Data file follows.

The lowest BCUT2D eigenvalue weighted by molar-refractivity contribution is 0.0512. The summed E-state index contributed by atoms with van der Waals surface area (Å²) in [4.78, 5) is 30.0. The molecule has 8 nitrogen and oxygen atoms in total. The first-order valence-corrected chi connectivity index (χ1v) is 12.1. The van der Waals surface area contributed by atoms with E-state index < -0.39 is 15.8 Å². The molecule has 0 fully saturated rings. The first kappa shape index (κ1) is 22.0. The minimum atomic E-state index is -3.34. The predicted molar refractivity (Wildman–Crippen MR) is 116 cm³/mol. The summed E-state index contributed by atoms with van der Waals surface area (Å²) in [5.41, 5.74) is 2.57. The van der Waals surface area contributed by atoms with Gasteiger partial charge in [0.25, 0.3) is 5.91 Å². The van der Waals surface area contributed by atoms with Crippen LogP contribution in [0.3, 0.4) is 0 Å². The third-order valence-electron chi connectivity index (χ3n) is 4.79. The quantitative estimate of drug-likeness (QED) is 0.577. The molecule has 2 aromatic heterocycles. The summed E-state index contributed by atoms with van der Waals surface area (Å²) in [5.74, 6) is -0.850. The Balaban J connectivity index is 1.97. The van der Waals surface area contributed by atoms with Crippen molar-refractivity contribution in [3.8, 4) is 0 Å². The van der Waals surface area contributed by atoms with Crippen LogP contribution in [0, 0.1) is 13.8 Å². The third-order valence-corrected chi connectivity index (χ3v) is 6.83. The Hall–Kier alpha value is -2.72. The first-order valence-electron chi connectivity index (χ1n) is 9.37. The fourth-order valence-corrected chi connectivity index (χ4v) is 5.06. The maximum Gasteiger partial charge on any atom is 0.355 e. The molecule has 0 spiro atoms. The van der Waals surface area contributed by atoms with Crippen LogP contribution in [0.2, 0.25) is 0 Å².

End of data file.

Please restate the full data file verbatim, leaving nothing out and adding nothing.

The lowest BCUT2D eigenvalue weighted by molar-refractivity contribution is 0.0512. The summed E-state index contributed by atoms with van der Waals surface area (Å²) in [4.78, 5) is 30.0. The molecule has 8 nitrogen and oxygen atoms in total. The first-order valence-corrected chi connectivity index (χ1v) is 12.1. The van der Waals surface area contributed by atoms with E-state index < -0.39 is 15.8 Å². The molecule has 0 fully saturated rings. The first kappa shape index (κ1) is 22.0. The minimum atomic E-state index is -3.34. The predicted molar refractivity (Wildman–Crippen MR) is 116 cm³/mol. The summed E-state index contributed by atoms with van der Waals surface area (Å²) in [5.41, 5.74) is 2.57. The van der Waals surface area contributed by atoms with Gasteiger partial charge in [0.25, 0.3) is 5.91 Å². The van der Waals surface area contributed by atoms with Crippen LogP contribution in [0.3, 0.4) is 0 Å². The third-order valence-electron chi connectivity index (χ3n) is 4.79. The quantitative estimate of drug-likeness (QED) is 0.577. The molecule has 2 aromatic heterocycles. The summed E-state index contributed by atoms with van der Waals surface area (Å²) in [5.74, 6) is -0.850. The Balaban J connectivity index is 1.97. The van der Waals surface area contributed by atoms with Crippen molar-refractivity contribution in [3.8, 4) is 0 Å². The van der Waals surface area contributed by atoms with Crippen LogP contribution in [0, 0.1) is 13.8 Å². The third-order valence-corrected chi connectivity index (χ3v) is 6.83. The Hall–Kier alpha value is -2.72. The first-order valence-electron chi connectivity index (χ1n) is 9.37. The fourth-order valence-corrected chi connectivity index (χ4v) is 5.06. The maximum Gasteiger partial charge on any atom is 0.355 e. The molecule has 0 spiro atoms. The van der Waals surface area contributed by atoms with Crippen LogP contribution in [0.2, 0.25) is 0 Å².